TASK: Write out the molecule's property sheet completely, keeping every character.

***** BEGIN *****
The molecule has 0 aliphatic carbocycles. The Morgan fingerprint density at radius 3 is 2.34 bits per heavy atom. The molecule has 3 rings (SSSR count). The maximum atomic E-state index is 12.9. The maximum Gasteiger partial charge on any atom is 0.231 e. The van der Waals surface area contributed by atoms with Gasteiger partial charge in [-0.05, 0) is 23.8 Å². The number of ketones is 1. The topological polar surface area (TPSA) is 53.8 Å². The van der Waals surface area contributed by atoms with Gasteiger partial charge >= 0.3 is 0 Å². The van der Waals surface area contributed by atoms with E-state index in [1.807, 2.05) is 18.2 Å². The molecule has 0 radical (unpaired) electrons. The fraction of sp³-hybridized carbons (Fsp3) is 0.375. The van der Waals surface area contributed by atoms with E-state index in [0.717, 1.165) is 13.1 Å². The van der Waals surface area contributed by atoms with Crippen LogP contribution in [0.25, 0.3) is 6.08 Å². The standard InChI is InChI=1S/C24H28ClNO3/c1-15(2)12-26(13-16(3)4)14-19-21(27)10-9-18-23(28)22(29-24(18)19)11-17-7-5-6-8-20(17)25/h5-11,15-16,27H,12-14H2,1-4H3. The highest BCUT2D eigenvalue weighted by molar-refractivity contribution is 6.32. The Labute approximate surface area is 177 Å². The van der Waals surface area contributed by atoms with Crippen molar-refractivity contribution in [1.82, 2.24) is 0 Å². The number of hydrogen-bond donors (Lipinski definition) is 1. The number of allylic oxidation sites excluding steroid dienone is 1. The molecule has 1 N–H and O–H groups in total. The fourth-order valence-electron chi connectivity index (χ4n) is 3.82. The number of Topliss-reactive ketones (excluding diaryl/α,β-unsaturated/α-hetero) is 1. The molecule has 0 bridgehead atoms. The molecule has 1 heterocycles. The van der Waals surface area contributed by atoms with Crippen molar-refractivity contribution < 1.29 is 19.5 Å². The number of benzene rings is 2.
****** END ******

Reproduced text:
The molecule has 0 aliphatic carbocycles. The Morgan fingerprint density at radius 3 is 2.34 bits per heavy atom. The molecule has 3 rings (SSSR count). The maximum atomic E-state index is 12.9. The maximum Gasteiger partial charge on any atom is 0.231 e. The van der Waals surface area contributed by atoms with Gasteiger partial charge in [-0.05, 0) is 23.8 Å². The number of ketones is 1. The topological polar surface area (TPSA) is 53.8 Å². The van der Waals surface area contributed by atoms with Gasteiger partial charge >= 0.3 is 0 Å². The van der Waals surface area contributed by atoms with E-state index in [1.807, 2.05) is 18.2 Å². The molecule has 0 radical (unpaired) electrons. The fraction of sp³-hybridized carbons (Fsp3) is 0.375. The van der Waals surface area contributed by atoms with E-state index in [0.717, 1.165) is 13.1 Å². The van der Waals surface area contributed by atoms with Crippen LogP contribution in [0.25, 0.3) is 6.08 Å². The standard InChI is InChI=1S/C24H28ClNO3/c1-15(2)12-26(13-16(3)4)14-19-21(27)10-9-18-23(28)22(29-24(18)19)11-17-7-5-6-8-20(17)25/h5-11,15-16,27H,12-14H2,1-4H3. The highest BCUT2D eigenvalue weighted by molar-refractivity contribution is 6.32. The Labute approximate surface area is 177 Å². The van der Waals surface area contributed by atoms with Crippen molar-refractivity contribution in [1.82, 2.24) is 0 Å². The number of hydrogen-bond donors (Lipinski definition) is 1. The number of allylic oxidation sites excluding steroid dienone is 1. The molecule has 1 N–H and O–H groups in total. The fourth-order valence-electron chi connectivity index (χ4n) is 3.82. The number of Topliss-reactive ketones (excluding diaryl/α,β-unsaturated/α-hetero) is 1. The molecule has 0 bridgehead atoms. The molecule has 1 heterocycles. The van der Waals surface area contributed by atoms with Crippen molar-refractivity contribution < 1.29 is 19.5 Å². The number of benzene rings is 2.